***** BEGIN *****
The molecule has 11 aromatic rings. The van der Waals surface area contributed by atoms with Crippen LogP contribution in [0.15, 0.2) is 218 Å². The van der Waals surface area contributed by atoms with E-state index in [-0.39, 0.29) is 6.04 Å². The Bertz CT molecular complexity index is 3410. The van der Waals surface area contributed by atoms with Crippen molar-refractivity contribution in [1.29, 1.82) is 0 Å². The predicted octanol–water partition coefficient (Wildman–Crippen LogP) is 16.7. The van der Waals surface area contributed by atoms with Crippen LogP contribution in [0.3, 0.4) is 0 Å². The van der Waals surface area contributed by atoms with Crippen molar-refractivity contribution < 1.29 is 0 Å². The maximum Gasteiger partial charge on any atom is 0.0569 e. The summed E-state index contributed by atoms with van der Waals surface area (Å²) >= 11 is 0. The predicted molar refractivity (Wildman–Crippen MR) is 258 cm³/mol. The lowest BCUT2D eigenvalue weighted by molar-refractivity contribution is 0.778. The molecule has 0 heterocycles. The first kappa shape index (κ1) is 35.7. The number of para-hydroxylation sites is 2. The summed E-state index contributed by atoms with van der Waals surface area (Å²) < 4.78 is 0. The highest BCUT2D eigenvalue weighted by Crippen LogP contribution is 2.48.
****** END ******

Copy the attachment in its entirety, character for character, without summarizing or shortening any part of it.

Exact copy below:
The molecule has 11 aromatic rings. The van der Waals surface area contributed by atoms with Crippen LogP contribution in [0.15, 0.2) is 218 Å². The van der Waals surface area contributed by atoms with E-state index in [-0.39, 0.29) is 6.04 Å². The Bertz CT molecular complexity index is 3410. The van der Waals surface area contributed by atoms with Crippen molar-refractivity contribution in [1.29, 1.82) is 0 Å². The predicted octanol–water partition coefficient (Wildman–Crippen LogP) is 16.7. The van der Waals surface area contributed by atoms with Crippen LogP contribution in [0.3, 0.4) is 0 Å². The van der Waals surface area contributed by atoms with Crippen molar-refractivity contribution < 1.29 is 0 Å². The maximum Gasteiger partial charge on any atom is 0.0569 e. The summed E-state index contributed by atoms with van der Waals surface area (Å²) >= 11 is 0. The predicted molar refractivity (Wildman–Crippen MR) is 258 cm³/mol. The lowest BCUT2D eigenvalue weighted by molar-refractivity contribution is 0.778. The molecule has 0 heterocycles. The first kappa shape index (κ1) is 35.7. The number of para-hydroxylation sites is 2. The summed E-state index contributed by atoms with van der Waals surface area (Å²) < 4.78 is 0. The highest BCUT2D eigenvalue weighted by Crippen LogP contribution is 2.48.